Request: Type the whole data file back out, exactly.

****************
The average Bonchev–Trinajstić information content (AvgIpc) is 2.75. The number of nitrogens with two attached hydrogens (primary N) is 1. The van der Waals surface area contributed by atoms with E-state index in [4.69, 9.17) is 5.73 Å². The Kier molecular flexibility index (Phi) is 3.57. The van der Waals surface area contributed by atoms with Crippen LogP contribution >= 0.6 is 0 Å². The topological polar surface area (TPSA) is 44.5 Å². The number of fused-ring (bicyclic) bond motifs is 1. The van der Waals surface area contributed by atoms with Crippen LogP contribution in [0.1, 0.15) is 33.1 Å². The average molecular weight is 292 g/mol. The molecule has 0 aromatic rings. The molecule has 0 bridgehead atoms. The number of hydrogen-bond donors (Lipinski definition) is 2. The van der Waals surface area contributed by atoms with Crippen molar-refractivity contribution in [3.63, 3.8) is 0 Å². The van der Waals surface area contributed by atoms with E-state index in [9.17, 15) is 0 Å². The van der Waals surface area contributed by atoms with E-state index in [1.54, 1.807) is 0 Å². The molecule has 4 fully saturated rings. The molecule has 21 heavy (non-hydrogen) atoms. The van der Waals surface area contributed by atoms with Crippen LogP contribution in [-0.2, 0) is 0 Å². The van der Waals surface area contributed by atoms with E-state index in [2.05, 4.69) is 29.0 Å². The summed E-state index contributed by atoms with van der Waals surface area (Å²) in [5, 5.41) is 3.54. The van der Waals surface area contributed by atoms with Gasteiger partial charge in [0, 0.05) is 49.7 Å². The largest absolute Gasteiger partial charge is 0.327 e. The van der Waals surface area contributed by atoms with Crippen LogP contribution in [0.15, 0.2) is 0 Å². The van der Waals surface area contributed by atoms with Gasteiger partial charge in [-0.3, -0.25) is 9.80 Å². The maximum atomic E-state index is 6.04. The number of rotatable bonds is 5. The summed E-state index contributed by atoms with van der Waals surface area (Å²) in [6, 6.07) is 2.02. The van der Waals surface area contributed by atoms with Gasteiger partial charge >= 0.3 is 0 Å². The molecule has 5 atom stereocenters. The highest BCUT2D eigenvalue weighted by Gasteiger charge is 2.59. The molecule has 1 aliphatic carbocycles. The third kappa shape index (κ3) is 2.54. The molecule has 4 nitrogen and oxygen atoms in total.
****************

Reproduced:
The average Bonchev–Trinajstić information content (AvgIpc) is 2.75. The number of nitrogens with two attached hydrogens (primary N) is 1. The van der Waals surface area contributed by atoms with E-state index in [4.69, 9.17) is 5.73 Å². The Kier molecular flexibility index (Phi) is 3.57. The van der Waals surface area contributed by atoms with Crippen LogP contribution >= 0.6 is 0 Å². The topological polar surface area (TPSA) is 44.5 Å². The number of fused-ring (bicyclic) bond motifs is 1. The van der Waals surface area contributed by atoms with Crippen LogP contribution in [0.1, 0.15) is 33.1 Å². The average molecular weight is 292 g/mol. The molecule has 0 aromatic rings. The molecule has 0 bridgehead atoms. The number of hydrogen-bond donors (Lipinski definition) is 2. The van der Waals surface area contributed by atoms with Crippen molar-refractivity contribution in [3.63, 3.8) is 0 Å². The van der Waals surface area contributed by atoms with E-state index in [9.17, 15) is 0 Å². The van der Waals surface area contributed by atoms with E-state index in [1.54, 1.807) is 0 Å². The molecule has 4 fully saturated rings. The molecule has 21 heavy (non-hydrogen) atoms. The van der Waals surface area contributed by atoms with Crippen LogP contribution in [-0.2, 0) is 0 Å². The van der Waals surface area contributed by atoms with E-state index in [2.05, 4.69) is 29.0 Å². The summed E-state index contributed by atoms with van der Waals surface area (Å²) in [5, 5.41) is 3.54. The van der Waals surface area contributed by atoms with Gasteiger partial charge in [0, 0.05) is 49.7 Å². The largest absolute Gasteiger partial charge is 0.327 e. The van der Waals surface area contributed by atoms with Crippen LogP contribution in [0.15, 0.2) is 0 Å². The van der Waals surface area contributed by atoms with Gasteiger partial charge in [-0.3, -0.25) is 9.80 Å². The maximum atomic E-state index is 6.04. The number of rotatable bonds is 5. The summed E-state index contributed by atoms with van der Waals surface area (Å²) in [6, 6.07) is 2.02. The van der Waals surface area contributed by atoms with Gasteiger partial charge >= 0.3 is 0 Å². The molecule has 5 atom stereocenters. The highest BCUT2D eigenvalue weighted by Gasteiger charge is 2.59. The molecule has 1 aliphatic carbocycles. The third kappa shape index (κ3) is 2.54. The molecule has 4 nitrogen and oxygen atoms in total.